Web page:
How many times have you heard that bisexual people are actually straight, but they just want to experiment? They’re confused. They’re lesbian or gay, but they haven’t come out yet. Bisexuality doesn’t exist.
Despite the many stereotypes surrounding this sexual orientation, bisexuality is real and valid. The number of Americans who identify as bisexual is increasing. However, bisexuality continues to be ignored and overlooked.
Things You Should Know About Bi Erasure
A bisexual person is sexually or emotionally attracted to more than one gender, sex, or gender identity. Even as the number of people who identify as bisexual increases, this sexual orientation continues to be played down and even erased by mainstream culture, which can have harmful consequences.
What is bisexual erasure?
Bisexual erasure means ignoring or dismissing bisexuality in history, culture, or media based on stereotypes. The prevailing is that bisexuality isn’t a fully-developed sexual orientation, but merely a phase before a person becomes gay or lesbian.
Many people downplay bisexuality as a phase, assuming two men in a relationship must be gay or that a man and a woman in a relationship are both straight.
Also, if you ask your partner who is bisexual to “choose a side” in a way that reflects your relationship is ignoring their sexual orientation. When people lean into such beliefs, bisexual erasure is reinforced.
It happens when the legitimacy or existence of bisexuality is denied or questioned on a societal or interpersonal level. Bisexuals can feel the prejudices so profoundly that some will hesitate to identify themselves. That makes them feel like they’ve been erased, making them feel invisible.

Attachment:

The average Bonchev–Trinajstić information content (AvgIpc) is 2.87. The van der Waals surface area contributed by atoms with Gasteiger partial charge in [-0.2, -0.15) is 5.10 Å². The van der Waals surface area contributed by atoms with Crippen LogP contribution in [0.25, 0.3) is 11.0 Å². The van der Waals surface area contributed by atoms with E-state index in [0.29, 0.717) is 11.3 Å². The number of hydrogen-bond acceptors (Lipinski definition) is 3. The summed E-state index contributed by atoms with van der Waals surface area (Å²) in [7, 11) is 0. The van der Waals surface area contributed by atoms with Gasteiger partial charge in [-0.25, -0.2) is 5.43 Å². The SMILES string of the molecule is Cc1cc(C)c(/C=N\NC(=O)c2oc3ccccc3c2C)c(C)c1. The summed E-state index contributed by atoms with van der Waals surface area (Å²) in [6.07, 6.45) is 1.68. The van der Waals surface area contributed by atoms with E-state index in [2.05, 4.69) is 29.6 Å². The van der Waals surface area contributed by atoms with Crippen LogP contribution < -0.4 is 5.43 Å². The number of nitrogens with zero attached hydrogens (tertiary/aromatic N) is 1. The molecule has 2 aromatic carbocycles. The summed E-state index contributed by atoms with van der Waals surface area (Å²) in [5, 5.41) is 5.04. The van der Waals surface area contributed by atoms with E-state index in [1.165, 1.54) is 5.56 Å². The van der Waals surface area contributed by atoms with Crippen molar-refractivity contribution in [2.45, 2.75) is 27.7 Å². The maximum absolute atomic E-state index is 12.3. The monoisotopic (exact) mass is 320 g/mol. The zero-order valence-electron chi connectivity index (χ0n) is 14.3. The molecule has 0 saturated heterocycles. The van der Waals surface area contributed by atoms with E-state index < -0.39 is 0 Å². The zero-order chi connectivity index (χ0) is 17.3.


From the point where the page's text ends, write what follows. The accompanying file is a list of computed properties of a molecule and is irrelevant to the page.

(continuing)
Is pansexuality bisexual erasure?
Bisexuality and pansexuality are similar, but not the same. Pansexuality is broader than bisexuality since pansexuals may be attracted to people of all genders. We can simply identify pansexuality as attraction regardless of gender.
A bisexual person may have gender preferences when sexually connecting, whereas a pansexual person doesn’t care about gender but focuses on other aspects of a person.
As pansexuality becomes more visible, does it become a type of bisexuality erasure? The answer is no — there is room for both labels to exist without one discrediting or erasing the other. Even though these sexual identities are similar, they’re two unique labels.
People can better identify themselves by acknowledging both labels. People should use sexual orientation labels that make them proud of themselves.
Why bisexuality doesn’t exist in films?
We’ve seen more queer representation in TV and films over the years, which is fantastic! However, there is still a lot that TV gets wrong about bisexuality. It’s rare even to hear the word “bisexual.” It’s mostly implied or erased by the characters seemingly choosing a side.
Despite being the largest group in the LGBTQ community, bisexuals are underrepresented in TV and film. And when they’re represented, it’s frequently unsatisfactory. Of course, not all instances are problematic, but most films and TV shows represent bisexuality through infidelity and choosing a side.
A woman is in a serious relationship with a man, but she meets a lesbian, and they become romantically and sexually involved. Portraying bisexuals like lesbians or gays is how bi-erasure in TV is usually done.